Willet (Catoptrophorus semipalmatus) and some plovers (Charadrius sp.; maybe Wilson’s Plover?) hanging out as the sun rises at Little Tybee Island. The willets stood on one foot, and many of them hopped around, instead of putting their other foot in the frigid water.
Shrub-to-maritime communities at the upland portion of the Little Tybee Island marsh complex, including a brackish slough. Salt spray and saltwater intrusion may be responsible for dwarfed growth of some of the trees, including some of the pine (Pinus sp.), live oak (Quercus sp. ) and Red Cedar (Juniperus virginiana).
Amos enjoys the sand and morning sun at Little Tybee Island.
Senescent sea oats (Uniola paniculata) on Little Tybee Island
On the trail, in August, wild flowers and blue skies dominate. I photographed many of the wild flowers, and hope to provide some identifications to the images. Here’s one:Erythronium montanum from a visit to Mt. Hood in 2012.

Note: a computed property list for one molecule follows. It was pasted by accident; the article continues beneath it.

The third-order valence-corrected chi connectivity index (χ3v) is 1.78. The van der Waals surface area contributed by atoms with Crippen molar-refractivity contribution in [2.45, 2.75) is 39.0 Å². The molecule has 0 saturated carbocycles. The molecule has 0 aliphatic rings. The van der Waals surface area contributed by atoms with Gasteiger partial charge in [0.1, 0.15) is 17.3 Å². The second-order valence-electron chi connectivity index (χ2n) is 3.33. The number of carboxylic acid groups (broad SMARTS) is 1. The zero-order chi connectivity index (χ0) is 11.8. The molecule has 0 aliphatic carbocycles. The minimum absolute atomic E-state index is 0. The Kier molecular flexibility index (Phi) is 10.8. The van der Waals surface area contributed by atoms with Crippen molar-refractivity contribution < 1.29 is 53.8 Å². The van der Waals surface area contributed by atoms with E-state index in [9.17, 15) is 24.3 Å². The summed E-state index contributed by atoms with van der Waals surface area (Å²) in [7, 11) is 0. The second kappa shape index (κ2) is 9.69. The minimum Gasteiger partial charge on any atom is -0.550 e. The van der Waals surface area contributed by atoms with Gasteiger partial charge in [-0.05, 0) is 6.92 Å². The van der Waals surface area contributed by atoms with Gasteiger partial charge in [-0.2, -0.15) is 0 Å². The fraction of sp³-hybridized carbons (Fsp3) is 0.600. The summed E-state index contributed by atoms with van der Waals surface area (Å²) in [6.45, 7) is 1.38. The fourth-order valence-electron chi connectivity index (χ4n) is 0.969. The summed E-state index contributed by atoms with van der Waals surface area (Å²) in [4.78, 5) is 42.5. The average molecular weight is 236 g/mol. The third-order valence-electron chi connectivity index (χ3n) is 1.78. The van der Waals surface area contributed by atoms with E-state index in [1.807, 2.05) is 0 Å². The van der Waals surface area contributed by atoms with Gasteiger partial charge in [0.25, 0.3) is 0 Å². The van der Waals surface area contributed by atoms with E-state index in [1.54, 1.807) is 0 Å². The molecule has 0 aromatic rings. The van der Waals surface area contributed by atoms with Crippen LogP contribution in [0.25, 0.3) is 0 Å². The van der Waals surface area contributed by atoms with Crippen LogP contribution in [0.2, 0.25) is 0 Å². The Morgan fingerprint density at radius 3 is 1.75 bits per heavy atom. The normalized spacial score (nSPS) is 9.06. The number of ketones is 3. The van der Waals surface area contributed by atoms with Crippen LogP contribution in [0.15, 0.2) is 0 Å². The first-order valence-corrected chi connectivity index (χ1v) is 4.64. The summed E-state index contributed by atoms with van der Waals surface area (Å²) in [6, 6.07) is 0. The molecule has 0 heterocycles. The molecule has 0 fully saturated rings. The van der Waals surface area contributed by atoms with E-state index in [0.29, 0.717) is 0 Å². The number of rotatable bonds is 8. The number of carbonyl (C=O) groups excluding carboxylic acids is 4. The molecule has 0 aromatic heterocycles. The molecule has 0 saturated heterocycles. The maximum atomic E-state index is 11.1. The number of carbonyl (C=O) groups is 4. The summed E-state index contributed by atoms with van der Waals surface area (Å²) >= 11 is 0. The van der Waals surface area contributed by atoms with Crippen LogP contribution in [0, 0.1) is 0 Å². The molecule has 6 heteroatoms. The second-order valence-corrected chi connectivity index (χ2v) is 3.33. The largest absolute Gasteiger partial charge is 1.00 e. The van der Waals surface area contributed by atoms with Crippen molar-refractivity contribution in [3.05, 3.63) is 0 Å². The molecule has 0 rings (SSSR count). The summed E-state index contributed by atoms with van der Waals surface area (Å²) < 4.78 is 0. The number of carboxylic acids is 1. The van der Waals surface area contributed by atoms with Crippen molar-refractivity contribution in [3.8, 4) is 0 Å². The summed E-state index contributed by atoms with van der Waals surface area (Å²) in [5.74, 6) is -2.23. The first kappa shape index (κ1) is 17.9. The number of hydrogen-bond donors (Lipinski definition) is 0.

Top Spur Trail overlooking Mount Hood with Jenn and Jamie back in 2012.
Digging into some old, unpublished photographs, I came across a trip to Portland, Oregon, for the annual meeting of the Ecological Society of America in 2012. Jamie kindly hosted Jenn and me in her home (then did so again in 2017), and we took a trip to Top Spur Trail after the meeting’s end. Here are some landscape and panorama images from Top Spur Trail approaching Mount Hood.
Whenever introducing land plants to students, I emphasize Spanish moss (Tillandsia usneoides) as neither Spanish—it looks like a bearded conquistador—nor moss—it’s an angiosperm or flowering plant. Here’s the proof: wind-dispersed seeds protected by a recently split, dried pod. Mosses lack flowers, fruits, and seeds.
Also evident are the flaky trichomes, which help the plant to soak up moisture and nutrients from the atmosphere. It’s not parasitic like mistletoe nor do the live, hanging bunches contain chiggers.